skip navigation

Search Help
Navigation Help

Tax Map Index

Tax Topic Index

Affordable Care Act
Tax Topic Index

Tax Topics

About Tax Map Website
Publication 17

Chapter 8
Dividends and Other Distributions(p64)

For Use in Tax Year 2014


Foreign-source income.(p64)
If you are a U.S. citizen with dividend income from sources outside the United States (foreign-source income), you must report that income on your tax return unless it is exempt by U.S. law. This is true whether you reside inside or outside the United States and whether or not you receive a Form 1099 from the foreign payer.
This chapter discusses the tax treatment of:
This chapter also explains how to report dividend income on your tax return.
Dividends are distributions of money, stock, or other property paid to you by a corporation or by a mutual fund. You also may receive dividends through a partnership, an estate, a trust, or an association that is taxed as a corporation. However, some amounts you receive that are called dividends are actually interest income. (See Dividends that are actually interest in chapter 7.)
Most distributions are paid in cash (or check). However, distributions can consist of more stock, stock rights, other property, or services.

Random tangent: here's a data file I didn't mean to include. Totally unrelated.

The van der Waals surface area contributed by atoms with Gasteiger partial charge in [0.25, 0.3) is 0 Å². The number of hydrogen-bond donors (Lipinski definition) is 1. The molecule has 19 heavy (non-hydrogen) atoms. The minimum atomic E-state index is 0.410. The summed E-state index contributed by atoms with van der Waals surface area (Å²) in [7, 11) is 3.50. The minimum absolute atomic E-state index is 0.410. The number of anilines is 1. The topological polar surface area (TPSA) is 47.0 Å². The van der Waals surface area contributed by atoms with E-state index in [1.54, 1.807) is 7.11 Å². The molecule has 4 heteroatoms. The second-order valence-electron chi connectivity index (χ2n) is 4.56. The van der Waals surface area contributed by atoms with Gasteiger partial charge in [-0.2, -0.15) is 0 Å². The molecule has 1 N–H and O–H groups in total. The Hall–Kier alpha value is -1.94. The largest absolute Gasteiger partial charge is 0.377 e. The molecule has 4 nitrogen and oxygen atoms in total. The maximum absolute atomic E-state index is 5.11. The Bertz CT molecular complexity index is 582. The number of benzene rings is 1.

Useful items

You may want to see:

 514  Foreign Tax Credit for Individuals
 550  Investment Income and Expenses
Form (and Instructions)
 Schedule B (Form 1040A or 1040) : Interest and Ordinary Dividends

General Information(p64)

For Use in Tax Year 2014
This section discusses general rules for dividend income.

Tax on unearned income of certain children.(p64)

For Use in Tax Year 2014
Part of a child's 2014 unearned income may be taxed at the parent's tax rate. If it is, Form 8615, Tax for Certain Children Who Have Unearned Income, must be completed and attached to the child's tax return. If not, Form 8615 is not required and the child's income is taxed at his or her own tax rate.
Some parents can choose to include the child's interest and dividends on the parent's return if certain requirements are met. Use Form 8814, Parents' Election To Report Child's Interest and Dividends, for this purpose.
For more information about the tax on unearned income of children and the parents' election, see chapter 31.

Beneficiary of an estate or trust.(p64)

For Use in Tax Year 2014
Dividends and other distributions you receive as a beneficiary of an estate or trust are generally taxable income. You should receive a Schedule K-1 (Form 1041), Beneficiary's Share of Income, Deductions, Credits, etc., from the fiduciary. Your copy of Schedule K-1 (Form 1041) and its instructions will tell you where to report the income on your Form 1040.

Social security number (SSN) or individual taxpayer identification number (ITIN). (p64)

For Use in Tax Year 2014
You must give your SSN or ITIN to any person required by federal tax law to make a return, statement, or other document that relates to you. This includes payers of dividends. If you do not give your SSN or ITIN to the payer of dividends, you may have to pay a penalty.
For more information on SSNs and ITINs, see Social Security Number (SSN) in chapter 1.

Backup withholding.(p64)

For Use in Tax Year 2014